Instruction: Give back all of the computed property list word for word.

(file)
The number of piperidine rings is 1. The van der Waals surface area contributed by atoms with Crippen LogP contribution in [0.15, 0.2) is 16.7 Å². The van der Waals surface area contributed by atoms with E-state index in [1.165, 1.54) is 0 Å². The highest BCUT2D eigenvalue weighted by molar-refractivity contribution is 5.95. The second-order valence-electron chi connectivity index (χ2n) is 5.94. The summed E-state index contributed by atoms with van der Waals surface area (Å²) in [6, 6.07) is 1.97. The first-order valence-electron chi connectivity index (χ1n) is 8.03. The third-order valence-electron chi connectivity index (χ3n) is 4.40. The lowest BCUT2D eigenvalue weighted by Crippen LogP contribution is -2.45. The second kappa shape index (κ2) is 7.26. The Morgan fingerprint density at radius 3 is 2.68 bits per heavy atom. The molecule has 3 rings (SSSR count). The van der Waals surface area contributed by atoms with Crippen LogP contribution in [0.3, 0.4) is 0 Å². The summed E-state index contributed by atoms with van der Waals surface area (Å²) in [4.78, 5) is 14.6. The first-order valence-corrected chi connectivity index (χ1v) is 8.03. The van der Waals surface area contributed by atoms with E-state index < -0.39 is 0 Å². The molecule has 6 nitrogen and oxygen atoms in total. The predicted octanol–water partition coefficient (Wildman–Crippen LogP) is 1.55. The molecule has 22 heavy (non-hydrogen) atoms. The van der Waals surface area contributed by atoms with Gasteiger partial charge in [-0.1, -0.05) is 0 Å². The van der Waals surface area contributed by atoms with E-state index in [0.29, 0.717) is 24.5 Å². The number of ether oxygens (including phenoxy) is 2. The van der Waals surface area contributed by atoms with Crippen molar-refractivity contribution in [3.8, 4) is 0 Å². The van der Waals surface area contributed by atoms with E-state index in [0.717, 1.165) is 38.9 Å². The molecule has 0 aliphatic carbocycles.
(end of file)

The number of piperidine rings is 1. The van der Waals surface area contributed by atoms with Crippen LogP contribution in [0.15, 0.2) is 16.7 Å². The van der Waals surface area contributed by atoms with E-state index in [1.165, 1.54) is 0 Å². The highest BCUT2D eigenvalue weighted by molar-refractivity contribution is 5.95. The second-order valence-electron chi connectivity index (χ2n) is 5.94. The summed E-state index contributed by atoms with van der Waals surface area (Å²) in [6, 6.07) is 1.97. The first-order valence-electron chi connectivity index (χ1n) is 8.03. The third-order valence-electron chi connectivity index (χ3n) is 4.40. The lowest BCUT2D eigenvalue weighted by Crippen LogP contribution is -2.45. The second kappa shape index (κ2) is 7.26. The Morgan fingerprint density at radius 3 is 2.68 bits per heavy atom. The molecule has 3 rings (SSSR count). The van der Waals surface area contributed by atoms with Crippen LogP contribution in [0.3, 0.4) is 0 Å². The summed E-state index contributed by atoms with van der Waals surface area (Å²) in [4.78, 5) is 14.6. The first-order valence-corrected chi connectivity index (χ1v) is 8.03. The van der Waals surface area contributed by atoms with E-state index < -0.39 is 0 Å². The molecule has 6 nitrogen and oxygen atoms in total. The predicted octanol–water partition coefficient (Wildman–Crippen LogP) is 1.55. The molecule has 22 heavy (non-hydrogen) atoms. The van der Waals surface area contributed by atoms with Gasteiger partial charge in [-0.1, -0.05) is 0 Å². The van der Waals surface area contributed by atoms with E-state index in [0.29, 0.717) is 24.5 Å². The number of ether oxygens (including phenoxy) is 2. The van der Waals surface area contributed by atoms with Crippen molar-refractivity contribution in [3.8, 4) is 0 Å². The van der Waals surface area contributed by atoms with E-state index in [0.717, 1.165) is 38.9 Å². The molecule has 0 aliphatic carbocycles.